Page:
Odds are we are just looking at a blown transistor if your fuses all checked out okay.Without a a test light or meter, we are going to have to get a little creative with the testing here... we can do this, it is not the ideal method though... proper tools would be best
im in louisiana if its improbable and danerous but probably wont work i may have tried it before
So challenge accepted is what you're saying?
it improbably improbable yea lets do it
Since we know the blower motor works on it's own, we need to see if it is dropping votlage (bad fuse, bad relay) or dropping ground (bad transistor, bad AC ecu).Without a meter or test light, the only way to do this is going to be to supplement them instead
What we want to do is leave the blower motor out, but plugged in... this way you can get easy access tot he connector
Using a piece of scrap wire, we want to supplement a ground to the motor, expecting the transistor or ac ecu to be not supplying ground.
To do this, we will take a piece of wire and back feed it into the blower fan connector on the -- terminal ( |-- ) then attach it to ground briefly (you can use the door check bolts in the door jam
MAKE SURE you attach it to the -- pin and NOT the | pin. If you attach it to the | pin you will blow the fuse
Just tap it to ground to see if the motor surges, no need to toss a lot of air around..... and make sure the key is on and fan switch is on
o yea i forgot to tell you the motor is labelled -,+
I never noticed that
Is it aftermarket?
i did an i remembered last time foolin with this upside down hangin out the car we couldnt figure out which one was black or red so i seen that there made me lauh but its the one that came with the car we bougght with 43,000 miles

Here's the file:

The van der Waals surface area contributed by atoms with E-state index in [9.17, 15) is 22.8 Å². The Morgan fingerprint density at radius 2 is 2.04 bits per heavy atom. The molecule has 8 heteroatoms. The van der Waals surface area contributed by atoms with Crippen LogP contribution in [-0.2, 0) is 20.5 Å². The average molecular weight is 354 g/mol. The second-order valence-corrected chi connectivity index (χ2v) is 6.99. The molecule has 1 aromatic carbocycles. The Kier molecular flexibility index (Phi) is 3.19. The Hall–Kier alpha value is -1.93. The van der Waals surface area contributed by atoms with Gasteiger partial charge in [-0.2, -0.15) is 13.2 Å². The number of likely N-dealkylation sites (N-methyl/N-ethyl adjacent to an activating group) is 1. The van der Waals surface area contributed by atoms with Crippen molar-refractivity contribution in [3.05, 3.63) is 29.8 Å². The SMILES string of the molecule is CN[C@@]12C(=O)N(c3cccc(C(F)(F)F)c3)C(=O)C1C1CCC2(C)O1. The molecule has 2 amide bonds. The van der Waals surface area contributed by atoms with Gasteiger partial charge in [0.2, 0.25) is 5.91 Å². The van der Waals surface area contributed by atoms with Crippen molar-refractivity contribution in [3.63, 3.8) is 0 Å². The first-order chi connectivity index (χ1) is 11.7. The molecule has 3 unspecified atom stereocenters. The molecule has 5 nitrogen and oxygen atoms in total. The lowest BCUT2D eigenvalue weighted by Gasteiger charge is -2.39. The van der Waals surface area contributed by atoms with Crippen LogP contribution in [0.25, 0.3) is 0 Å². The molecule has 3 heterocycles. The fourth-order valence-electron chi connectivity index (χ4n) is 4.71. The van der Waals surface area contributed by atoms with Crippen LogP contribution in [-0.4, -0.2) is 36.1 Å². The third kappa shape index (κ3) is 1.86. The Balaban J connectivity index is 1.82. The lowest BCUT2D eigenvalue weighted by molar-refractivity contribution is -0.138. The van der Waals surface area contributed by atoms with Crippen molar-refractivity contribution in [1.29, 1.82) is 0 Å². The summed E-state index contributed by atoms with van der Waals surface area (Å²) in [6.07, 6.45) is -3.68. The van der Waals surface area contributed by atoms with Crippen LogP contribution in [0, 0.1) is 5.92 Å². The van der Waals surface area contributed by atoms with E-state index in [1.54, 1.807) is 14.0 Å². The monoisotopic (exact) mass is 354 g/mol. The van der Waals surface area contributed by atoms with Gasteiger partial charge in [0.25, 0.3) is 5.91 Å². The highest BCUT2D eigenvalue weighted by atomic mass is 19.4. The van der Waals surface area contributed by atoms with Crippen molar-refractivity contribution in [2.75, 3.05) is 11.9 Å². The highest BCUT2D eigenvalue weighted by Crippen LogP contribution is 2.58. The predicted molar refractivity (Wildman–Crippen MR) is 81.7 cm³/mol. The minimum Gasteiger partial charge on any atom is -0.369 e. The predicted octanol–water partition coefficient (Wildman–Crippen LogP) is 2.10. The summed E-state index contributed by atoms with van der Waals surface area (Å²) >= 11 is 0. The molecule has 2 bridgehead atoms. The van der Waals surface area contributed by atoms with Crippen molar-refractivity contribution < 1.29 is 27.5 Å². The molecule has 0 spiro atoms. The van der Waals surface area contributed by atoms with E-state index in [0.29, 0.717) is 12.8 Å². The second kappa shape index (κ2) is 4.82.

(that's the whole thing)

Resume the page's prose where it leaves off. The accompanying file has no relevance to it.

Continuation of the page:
can the wires et bad enouh not to have a chare?
Yes, but usually you will see this when looking at the connector, there will be obvious damage.Did you try applying ground like I described already? Was there no result?
yep i had my brother heelp me so i know the ground was good the connector is not melted
tryed wilin the other wire too
Okay that is a OK thing, that means the ground side is -probably- OK and we have a power supply issue
Lets double check your main blower fuse
and then i went back and pulled every fuse out and checked it none of them were blow
In the drivers end cap there will be two large green fuses just outside of the main fuse area, these are both 30A fuses, check these fuses visually by removing them (specifically #6)
thats the big 30 amp maxi - fuse
yep that one is good
Okay #20, 7.5A?
We are running low on options here..... last thing to check on the power side is the relay
Luckily there is an easy way to do this, we can just swap the relay with another like relay.
I believe the blower relay should be identical to the defogger and a few others, give me just a moment to locate a diagram
just let me know which one is the right relay
Here we go... I'm not holding my breath on this one, but go ahead and swap the blower relay with an adjacent relay:
i tried messing with the wires more i cut them further up and made a loner lead that did not work
Okay.Are we 100% certain we had good contact when we were applying ground manually to the motor?
Okay. At this point we are going to need a test light or a multimeter to go any further.Based on supplying ground manually not starting the fan, and the fan working outside the car, this points to a power supply issue. The power supply on this fan is pretty basic compared to the ground side. It has a fusible link (shared with a ton of stuff), a fuse, power delivered through the relay to the blower. Your only probable failures are blower fuse, relay, relay fuse. With all checking out OK, it would appear that there may be a wiring issue between the relay and the blower. This is fairly uncommon however. A proper test device would speed this up dramatically
Any possibility of borrowing a test light or meter from someone?
be about 30 minutes i have one at my house